Alternative formsEdit


homoi- (similar) +‎ -o- +‎ -phone (sound)



homoiophone (plural homoiophones)

  1. A word similar — but not identical — in pronunciation with another; compare homophone.
    • 1886: Stephen Denison Peet [ed.], The American Antiquarian and Oriental Journal, volume 8, page 349 (Jameson & Morse)
      This was through the existence of homophones and homoiophones in a language, of words with the same or similar sounds, but with diverse significations.
    • 1893: Johan Harold Josua Lindahl, Description of a Skull of Megalonyx Leidyi, page 56 (American Philosophical Society)
      This was through the existence of homophones and homoiophones, that is, of words with different meanings but the same or nearly the same sound.
    • 1911, July 6th: Robert Seymour Bridges, Correspondence of Robert Bridges and Henry Bradley, 1900–1923, page 81 (The Clarendon Press)
      Have you any idea as to what ought to be done with what I believe you pepel call homophones or homoiophones. I hope that is not the right name for them. But is it not foolish to have an educated nation that refuses to readjust such inconveniences?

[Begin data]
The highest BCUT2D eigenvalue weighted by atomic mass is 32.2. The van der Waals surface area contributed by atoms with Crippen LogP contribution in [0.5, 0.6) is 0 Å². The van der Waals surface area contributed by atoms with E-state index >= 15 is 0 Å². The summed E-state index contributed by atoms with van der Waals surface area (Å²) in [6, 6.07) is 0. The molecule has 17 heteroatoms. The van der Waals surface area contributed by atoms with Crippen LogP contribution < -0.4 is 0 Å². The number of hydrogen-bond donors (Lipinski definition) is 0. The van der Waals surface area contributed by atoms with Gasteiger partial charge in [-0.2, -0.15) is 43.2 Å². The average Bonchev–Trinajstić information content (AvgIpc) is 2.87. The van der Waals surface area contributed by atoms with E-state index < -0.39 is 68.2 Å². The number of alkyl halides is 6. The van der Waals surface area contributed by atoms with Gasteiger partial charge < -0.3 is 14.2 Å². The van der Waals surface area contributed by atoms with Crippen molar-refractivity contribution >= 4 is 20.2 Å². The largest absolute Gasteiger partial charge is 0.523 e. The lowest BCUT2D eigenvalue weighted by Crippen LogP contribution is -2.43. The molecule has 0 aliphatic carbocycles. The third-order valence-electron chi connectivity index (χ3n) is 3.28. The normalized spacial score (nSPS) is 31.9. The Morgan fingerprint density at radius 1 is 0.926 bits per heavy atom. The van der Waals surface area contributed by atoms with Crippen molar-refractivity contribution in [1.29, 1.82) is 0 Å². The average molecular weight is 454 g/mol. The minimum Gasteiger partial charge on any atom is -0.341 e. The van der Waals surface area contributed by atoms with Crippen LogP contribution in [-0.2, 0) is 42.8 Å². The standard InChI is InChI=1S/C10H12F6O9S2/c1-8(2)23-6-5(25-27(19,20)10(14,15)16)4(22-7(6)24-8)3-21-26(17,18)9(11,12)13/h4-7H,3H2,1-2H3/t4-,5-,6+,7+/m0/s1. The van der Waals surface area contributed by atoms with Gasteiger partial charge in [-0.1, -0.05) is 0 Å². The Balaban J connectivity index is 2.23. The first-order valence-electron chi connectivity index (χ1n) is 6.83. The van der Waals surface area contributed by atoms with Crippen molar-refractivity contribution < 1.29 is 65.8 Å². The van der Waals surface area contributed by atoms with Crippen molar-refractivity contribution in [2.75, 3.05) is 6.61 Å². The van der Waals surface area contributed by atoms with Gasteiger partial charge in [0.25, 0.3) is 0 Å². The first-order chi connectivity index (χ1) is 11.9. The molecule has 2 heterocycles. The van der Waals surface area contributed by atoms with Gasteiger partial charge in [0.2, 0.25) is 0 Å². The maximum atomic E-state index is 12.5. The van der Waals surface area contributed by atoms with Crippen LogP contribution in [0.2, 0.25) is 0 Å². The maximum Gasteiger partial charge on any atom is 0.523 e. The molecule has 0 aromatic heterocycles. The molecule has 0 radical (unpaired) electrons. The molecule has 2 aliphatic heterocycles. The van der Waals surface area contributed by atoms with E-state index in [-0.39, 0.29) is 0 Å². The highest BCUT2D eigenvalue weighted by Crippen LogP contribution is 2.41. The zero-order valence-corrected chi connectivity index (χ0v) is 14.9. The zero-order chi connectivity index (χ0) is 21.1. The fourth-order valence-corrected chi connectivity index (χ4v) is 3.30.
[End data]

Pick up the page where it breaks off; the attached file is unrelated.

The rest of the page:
• 1924: American Oriental Society Journal of the American Oriental Society, volume 44, page 28
      By way of bringing this intricate and tedious dissertation to an end, allow me to recite a short specimen of the thing itself — a Siamese “jaw-breaker” which, for ingenious bewilderment by means of homoiophones, I am sure does not fall behind our “Theophilus Thistle the Thistle-sifter,” while in coloratura of intonation it certainly leaves that far behind.
    • 1987: Alan Allport [ed.], Language Perception and Production: Relationships Between Listening, Speaking, Reading and Writing, page 237 (Academic Press; →ISBN, 9780120527502)
      Another explanation relates to the actual use of homophony-generating rules; perhaps pseudohomophones are not homophones but rather ‘homoiophones’, that is, phonologically similar but not exactly equal to their word mates.